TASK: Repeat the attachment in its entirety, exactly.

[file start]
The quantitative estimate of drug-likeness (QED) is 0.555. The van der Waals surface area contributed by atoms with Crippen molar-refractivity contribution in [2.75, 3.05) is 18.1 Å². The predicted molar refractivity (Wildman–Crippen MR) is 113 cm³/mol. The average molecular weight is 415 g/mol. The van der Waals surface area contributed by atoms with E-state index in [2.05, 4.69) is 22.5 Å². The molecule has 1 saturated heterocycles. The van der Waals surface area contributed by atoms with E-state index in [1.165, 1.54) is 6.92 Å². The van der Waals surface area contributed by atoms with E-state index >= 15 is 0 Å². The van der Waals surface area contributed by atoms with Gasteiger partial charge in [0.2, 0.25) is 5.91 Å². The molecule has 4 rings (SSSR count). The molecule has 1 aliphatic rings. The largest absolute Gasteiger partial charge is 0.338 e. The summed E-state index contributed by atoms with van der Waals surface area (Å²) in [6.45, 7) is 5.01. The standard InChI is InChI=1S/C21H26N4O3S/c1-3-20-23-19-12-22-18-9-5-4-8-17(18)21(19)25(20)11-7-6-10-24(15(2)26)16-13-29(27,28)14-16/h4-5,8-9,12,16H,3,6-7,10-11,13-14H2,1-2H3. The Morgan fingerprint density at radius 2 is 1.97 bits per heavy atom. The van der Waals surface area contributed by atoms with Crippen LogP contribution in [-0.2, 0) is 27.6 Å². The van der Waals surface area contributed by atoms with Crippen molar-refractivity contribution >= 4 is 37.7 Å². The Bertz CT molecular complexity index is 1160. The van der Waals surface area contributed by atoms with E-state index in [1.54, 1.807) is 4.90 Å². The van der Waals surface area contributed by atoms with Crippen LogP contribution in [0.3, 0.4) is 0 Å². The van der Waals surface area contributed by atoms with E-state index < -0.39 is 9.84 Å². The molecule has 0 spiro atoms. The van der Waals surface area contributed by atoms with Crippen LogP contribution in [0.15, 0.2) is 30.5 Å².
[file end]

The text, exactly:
The quantitative estimate of drug-likeness (QED) is 0.555. The van der Waals surface area contributed by atoms with Crippen molar-refractivity contribution in [2.75, 3.05) is 18.1 Å². The predicted molar refractivity (Wildman–Crippen MR) is 113 cm³/mol. The average molecular weight is 415 g/mol. The van der Waals surface area contributed by atoms with E-state index in [2.05, 4.69) is 22.5 Å². The molecule has 1 saturated heterocycles. The van der Waals surface area contributed by atoms with E-state index in [1.165, 1.54) is 6.92 Å². The van der Waals surface area contributed by atoms with E-state index >= 15 is 0 Å². The van der Waals surface area contributed by atoms with Gasteiger partial charge in [0.2, 0.25) is 5.91 Å². The molecule has 4 rings (SSSR count). The molecule has 1 aliphatic rings. The largest absolute Gasteiger partial charge is 0.338 e. The summed E-state index contributed by atoms with van der Waals surface area (Å²) in [6.45, 7) is 5.01. The standard InChI is InChI=1S/C21H26N4O3S/c1-3-20-23-19-12-22-18-9-5-4-8-17(18)21(19)25(20)11-7-6-10-24(15(2)26)16-13-29(27,28)14-16/h4-5,8-9,12,16H,3,6-7,10-11,13-14H2,1-2H3. The Morgan fingerprint density at radius 2 is 1.97 bits per heavy atom. The van der Waals surface area contributed by atoms with Crippen LogP contribution in [-0.2, 0) is 27.6 Å². The van der Waals surface area contributed by atoms with Crippen molar-refractivity contribution >= 4 is 37.7 Å². The Bertz CT molecular complexity index is 1160. The van der Waals surface area contributed by atoms with E-state index in [1.54, 1.807) is 4.90 Å². The van der Waals surface area contributed by atoms with Crippen LogP contribution in [0.3, 0.4) is 0 Å². The van der Waals surface area contributed by atoms with E-state index < -0.39 is 9.84 Å². The molecule has 0 spiro atoms. The van der Waals surface area contributed by atoms with Crippen LogP contribution in [0.15, 0.2) is 30.5 Å².